Tube wall passage means 70 includes a disk 71 mounted to balloon wall 22.
FIGS. 2 and 3 illustrate an exemplary embodiment of a tube wall passage disk, large bore disk 71a. FIG. 2 is a partial perspective view of large bore disk 71a with tube 54 passing therethrough. Large bore disk 71a has a first side 73a, a second side 75a, and a bore 77a therebetween for passage therethrough of tube 54. Bore 77a includes a first end 72 exiting disk first side 73 and a second end 74 exiting disk second side 75a. Bore 77a is larger than the tube outer diameter such that tube 54 freely passes through the bore 77a.
FIG. 3 is a partial cross-sectional view of large bore disk 71a and tube 54 of FIG. 2 as installed in balloon wall 22. To arrive at the mounted configuration of FIG. 3, disk 71a is depressed first side 73a first into balloon wall 22 of a deflated balloon. A portion 23 of balloon wall 22 covers disk first side 73a. securing means, such as locking collar 90, secures balloon wall 22 to disk 71a such that balloon wall disk covering portion 23 essentially is not expanded upon inflation of balloon 20. Locking collar 90 passes around balloon 20 adjacent disk second side 75a and retains disk 71a depressed into wall 22. Locking collar 90 may be an elastic band or other suitable tie. Other securing means are contemplated.
A small orifice 24 is made in balloon wall disk covering portion 23 at disk bore 77a to allow for passage therethrough of tube 54. Wall portion 23 remains elastic upon inflation of balloon 20 so that wall material surrounding orifice 24 seals against tube 54. This is a sliding seal as balloon 20 can be slid along tube 54 in a sealed relationship. A more durable sliding seal will be discussed with reference to FIG. 6.
On the other side of locking collar 90, balloon wall 22 expands greatly upon balloon inflation and thins considerably, as represented by inflated wall section 25.
In the embodiments of the invention illustrated, disk 71a or 71b is depressed into the deflated balloon wall 22 from inside balloon 20. This is done by passing disk 71a or 71b through neck 26. Disk 71a or 71b is depressed into wall 22 from the inside and collar 90 is applied. Orifice 24 can be made with any sharp object, such as a pin or burnt through with a heated object. By attaching two disks 71 to balloon 20 tube 54 can be passed completely through balloon 20.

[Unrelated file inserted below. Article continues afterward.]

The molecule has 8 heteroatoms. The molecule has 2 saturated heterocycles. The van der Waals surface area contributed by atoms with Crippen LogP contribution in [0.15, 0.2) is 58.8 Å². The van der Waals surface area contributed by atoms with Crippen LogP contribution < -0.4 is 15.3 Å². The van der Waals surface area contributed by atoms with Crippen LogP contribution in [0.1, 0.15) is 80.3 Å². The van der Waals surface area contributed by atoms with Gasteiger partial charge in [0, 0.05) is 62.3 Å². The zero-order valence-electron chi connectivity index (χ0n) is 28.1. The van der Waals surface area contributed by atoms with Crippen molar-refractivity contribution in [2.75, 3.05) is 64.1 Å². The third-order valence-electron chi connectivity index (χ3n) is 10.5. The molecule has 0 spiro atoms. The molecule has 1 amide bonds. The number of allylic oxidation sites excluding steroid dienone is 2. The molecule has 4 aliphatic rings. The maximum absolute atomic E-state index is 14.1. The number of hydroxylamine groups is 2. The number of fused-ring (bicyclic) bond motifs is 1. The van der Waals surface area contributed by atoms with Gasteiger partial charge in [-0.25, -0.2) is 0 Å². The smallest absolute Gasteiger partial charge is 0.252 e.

FIG. 4 is a partial cross-sectional view of another and preferred embodiment of a tube wall passage means, including sealing bore disk 71b as installed in a balloon wall 22. The installation of sealing bore disk 71b is similar to that of large bore disk 71a in most respects. Sealing bore disk 71b includes a first side 78b, a second side 75b, and a bore 77b therebetween for passage therethrough of tube 54. However, bore 77b is adapted to form a sliding air-tight seal with tube 54. This is accomplished by inclusion in bore 77b of concentric constriction ring 78 that resiliently seals against tube 54. A pair of rings 78 are shown. The second ring 78 also adds to the rigidity of the tube mounting. Balloon wall 22 is secured to disk 71b by means, such as collar 90 such that balloon wall 22 seals against disk 71b such as at orifice 24 or where wall 22 is stretched over the disk periphery.
FIG. 5 is a partial cross-section view of my prior art balloon neck plug or gate-valve 92 as mounted in a balloon filler neck 26 as taught in U.S. Pat. No. 4,997,403. The elastic neck 26 seals about the periphery of gate-valve 92. Gate-valve 92 includes a bore 87 passing therethrough for access to the expansion chamber 21 and for passage of tube 54. Gate-valve bore 87 is adapted seal against tube 54 in a sliding air-tight sealed relationship. Gate-valve 92 was originally invented to provide means for introducing a rod with a light on the end thereof, i.e. a light stick, into a balloon and for positioning the light at any distance into the balloon. The light stick cannot allow passage of inflation gas through its interior. Gate-valve 92 can be applied to the present invention as a means for introducing tube 54 to expansion chamber 21 through neck 26 and only one wall disk 71 and orifice is needed to pass tube 54 completely through balloon 20.
FIG. 6 is a plane view of a multiple balloon display employing the teachings of the invention. Tubes 54 pass through balloons 20 and hold balloons 20 in desired relative positions. Balloons 20f have a gate valve 80 in neck 26 and a disk valve 71 diametrically located for passage of tube 54 therethrough. Balloon 20g additionally has a pair of disk valves 71g for passage of tube 54 through therethrough.
The invention allows balloons 20 to be shoved close together, as illustrated with balloons 20g, 20h, 20i to form a continuous balloon line such that only the balloons are visible.
Tube 54 may be used to conduct wiring or may contain elements, such as lights for illuminating the balloons 20 from within.
Having described the invention, it can be seen that it provides a very innovative device for displaying balloons.
Although particular embodiments of the invention have been illustrated and described, various changes may be made in the form, composition, construction, and arrangement of the parts without sacrificing any of its advantages. Therefore, it is to be understood that all matter herein is to be interpreted as illustrative and not in any limiting sense and it is intended to cover in the appended claims such modifications as come within the true spirit and scope of the invention.
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|U.S. Classification||446/220, 446/222, 446/221|
|Cooperative Classification||A63H2027/1075, A63H27/10, A63H2027/1058, A63H2027/1041|
|Sep 9, 1997||REMI||Maintenance fee reminder mailed|
|Feb 1, 1998||LAPS||Lapse for failure to pay maintenance fees|
|Apr 14, 1998||FP||Expired due to failure to pay maintenance fee|
Effective date: 19980204